“I approached designing this movie the same way I would a period piece,” says Andy Nicholson of “Gravity,” a film that looks not at all like an old costume drama set amidst ornate sets. But he believes the analogy is apt due to the space flick’s extraordinary attention to detail.
“When you’re designing sets for a big movie you’re very rarely going to have a camera a foot from everything you’re doing for long periods of time,” he adds. Nicholson is particularly proud of the scenes shot in the Russian Soyuz space station where “Gravity’s” audience can see the ship’s dashboard up close.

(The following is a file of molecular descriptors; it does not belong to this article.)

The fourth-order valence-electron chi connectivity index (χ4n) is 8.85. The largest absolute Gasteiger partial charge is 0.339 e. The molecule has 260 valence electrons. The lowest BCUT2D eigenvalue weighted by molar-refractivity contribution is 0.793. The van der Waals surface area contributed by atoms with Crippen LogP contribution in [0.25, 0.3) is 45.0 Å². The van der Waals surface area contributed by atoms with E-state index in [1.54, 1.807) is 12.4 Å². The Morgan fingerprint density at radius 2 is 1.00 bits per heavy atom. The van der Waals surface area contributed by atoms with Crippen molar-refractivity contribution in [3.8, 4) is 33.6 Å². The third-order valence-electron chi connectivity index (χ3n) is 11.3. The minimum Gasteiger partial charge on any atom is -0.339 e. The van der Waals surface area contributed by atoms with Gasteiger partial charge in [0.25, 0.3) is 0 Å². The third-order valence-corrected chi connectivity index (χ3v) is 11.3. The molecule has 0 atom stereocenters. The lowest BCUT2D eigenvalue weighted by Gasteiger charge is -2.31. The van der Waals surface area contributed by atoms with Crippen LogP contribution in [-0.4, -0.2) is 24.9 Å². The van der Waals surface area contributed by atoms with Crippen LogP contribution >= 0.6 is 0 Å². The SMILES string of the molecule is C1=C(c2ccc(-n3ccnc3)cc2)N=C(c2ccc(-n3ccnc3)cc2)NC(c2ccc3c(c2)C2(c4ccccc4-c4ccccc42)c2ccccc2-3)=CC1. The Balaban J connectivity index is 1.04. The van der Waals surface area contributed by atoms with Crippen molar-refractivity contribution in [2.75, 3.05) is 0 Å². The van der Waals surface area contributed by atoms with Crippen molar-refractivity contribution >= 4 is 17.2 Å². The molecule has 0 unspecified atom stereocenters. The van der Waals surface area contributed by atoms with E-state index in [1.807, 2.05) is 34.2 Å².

“The translations are accurate,” he says proudly to Gold Derby. “The sequence of buttons are accurate.”
Production preparation for “Gravity” began one year before filming. It involved extensive research and hiring space consultants. Multiple sets were built – 3D, proxy, real ones – involving constant interaction with director Alfonso Cuaron, the animation/ CGI teams and traditional set builders.
“We spent a lot of time dressing the interiors of the 3D sets,” he says. “That was a completely new process that’s never been done before.”